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Understanding Nanoemulsion Formation and Developing a Procedure for Porous Material Growth using Assembled Nanoemulsions

  • Author(s): Yeranossian, Vahagn
  • Advisor(s): Helgeson, Matt E
  • et al.
Abstract

Nanoemulsions as an emerging technology have found many applications in consumer products, drug delivery, and even particle formation. However, knowledge gaps exist in how some of these emulsions are formed, specifically what pathways are traversed to reach the final state. Moreover, how these pathways affect the final properties of the nanoemulsions would affect the applications that these droplets possess. Some nanoemulsions possess unique properties, including the assembly of droplets. While the assembly of droplets is being studied in the Helgeson lab, work must be done to understand how the assembly itself could be used to control the growth of porous materials, such a hydrogels. Thus, this thesis aims to address two factors of nanoemulsions: the formation of water-in-oil nanoemulsions and the use of assemblying droplets in oil-in-water nanoemulsions to form macroporous hydrogels.

To elucidate the formation mechanism of water-in-oil nanoemulsions, a combination of dynamic light scattering and small angle neutron scattering were used to study the intermediate and final states of the nanoemulsion during its formation. These nanoemulsions were prepared by slowly adding water to an oil and surfactant mixture and were diluted to effectively measure using scattering techniques without multiple scattering events. To develop a procedure to use assembled nanoemulsions for the growth of porous materials, a combination of optical microscopy and diffusional studies were employed. Optical microscopy images taken at various stages of the procedure help elucidate how the pore sizes of the final porous material is related to the droplet-rich domains of the assembled nanoemulsion. Meanwhile, diffusional measurements help confirm the size and interconnectedness of the macropores.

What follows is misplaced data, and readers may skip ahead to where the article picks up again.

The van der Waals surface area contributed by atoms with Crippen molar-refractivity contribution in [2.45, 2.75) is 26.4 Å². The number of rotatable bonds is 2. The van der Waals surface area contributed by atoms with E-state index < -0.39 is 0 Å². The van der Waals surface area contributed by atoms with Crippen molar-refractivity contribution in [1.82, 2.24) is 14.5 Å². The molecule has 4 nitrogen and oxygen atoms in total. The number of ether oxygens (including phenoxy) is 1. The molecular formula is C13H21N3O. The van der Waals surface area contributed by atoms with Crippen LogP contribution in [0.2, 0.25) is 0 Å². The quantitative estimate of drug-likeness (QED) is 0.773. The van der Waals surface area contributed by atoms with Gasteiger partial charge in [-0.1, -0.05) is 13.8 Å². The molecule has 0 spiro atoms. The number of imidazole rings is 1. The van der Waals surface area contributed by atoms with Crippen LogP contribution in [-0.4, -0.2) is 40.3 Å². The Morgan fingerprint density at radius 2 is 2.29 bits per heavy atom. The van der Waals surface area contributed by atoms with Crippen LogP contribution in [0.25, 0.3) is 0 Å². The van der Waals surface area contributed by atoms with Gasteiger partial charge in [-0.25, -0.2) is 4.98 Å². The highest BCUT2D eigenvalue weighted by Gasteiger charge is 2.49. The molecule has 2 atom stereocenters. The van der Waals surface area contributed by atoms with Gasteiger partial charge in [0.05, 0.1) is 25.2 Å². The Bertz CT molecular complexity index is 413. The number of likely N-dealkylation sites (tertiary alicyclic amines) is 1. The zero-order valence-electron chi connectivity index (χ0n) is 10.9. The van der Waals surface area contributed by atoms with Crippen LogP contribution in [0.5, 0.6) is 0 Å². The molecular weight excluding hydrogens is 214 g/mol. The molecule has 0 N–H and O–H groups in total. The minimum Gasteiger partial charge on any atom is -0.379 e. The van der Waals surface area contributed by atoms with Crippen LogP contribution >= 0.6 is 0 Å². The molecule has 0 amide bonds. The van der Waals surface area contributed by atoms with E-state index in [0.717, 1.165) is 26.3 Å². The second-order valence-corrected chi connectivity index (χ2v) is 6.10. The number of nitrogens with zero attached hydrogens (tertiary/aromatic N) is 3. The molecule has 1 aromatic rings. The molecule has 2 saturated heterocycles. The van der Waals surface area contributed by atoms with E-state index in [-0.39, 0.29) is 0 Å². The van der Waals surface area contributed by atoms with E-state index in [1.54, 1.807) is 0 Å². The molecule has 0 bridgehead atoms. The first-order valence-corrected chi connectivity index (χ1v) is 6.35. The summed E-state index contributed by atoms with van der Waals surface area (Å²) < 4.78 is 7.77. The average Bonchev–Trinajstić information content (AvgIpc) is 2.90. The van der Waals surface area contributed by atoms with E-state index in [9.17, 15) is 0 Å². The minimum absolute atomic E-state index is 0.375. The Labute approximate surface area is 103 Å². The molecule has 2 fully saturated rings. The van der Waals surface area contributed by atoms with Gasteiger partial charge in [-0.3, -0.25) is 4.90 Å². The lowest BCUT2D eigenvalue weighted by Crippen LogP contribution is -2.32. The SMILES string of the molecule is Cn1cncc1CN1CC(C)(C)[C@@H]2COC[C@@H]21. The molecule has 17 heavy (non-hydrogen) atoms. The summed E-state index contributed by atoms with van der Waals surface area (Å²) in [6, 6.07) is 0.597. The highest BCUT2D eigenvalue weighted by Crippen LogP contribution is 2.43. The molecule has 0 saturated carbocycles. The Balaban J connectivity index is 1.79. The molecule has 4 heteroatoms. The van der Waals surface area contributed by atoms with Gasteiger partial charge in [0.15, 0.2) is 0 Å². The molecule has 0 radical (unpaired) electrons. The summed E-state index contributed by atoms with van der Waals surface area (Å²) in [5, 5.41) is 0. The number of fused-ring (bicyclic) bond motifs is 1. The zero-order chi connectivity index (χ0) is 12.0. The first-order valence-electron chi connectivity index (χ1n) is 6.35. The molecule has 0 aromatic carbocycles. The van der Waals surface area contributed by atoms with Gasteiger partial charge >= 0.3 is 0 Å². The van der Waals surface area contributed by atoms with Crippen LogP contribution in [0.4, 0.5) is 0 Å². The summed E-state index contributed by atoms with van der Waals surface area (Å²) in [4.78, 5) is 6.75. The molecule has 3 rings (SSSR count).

From the work done in the completion of my thesis, the formation mechanism of the water-in-oil nanoemulsion studied has been elucidated. The neutron scattering measurements show that during the formation of the nanoemulsion, a combination of droplets and vesicles form. The presence of vesicles provides insight into how chemical additives in the water would affect the final droplet properties. This insight can be used to design water-in-oil nanoemulsions to be used for the controlled synthesis of solid nanoparticles. Additionally, this work demonstrates a potential procedure for developing macroporous hydrogels using nanoemulsions that are assembled into droplet-rich and droplet-poor domains. Through mild UV cross-linking conditions and mild solvent extraction techniques, the pore sizes could be equivalent to the droplet-rich domain sizes. The final hydrogels can control diffusivity of molecules, giving them potential applications in drug delivery.

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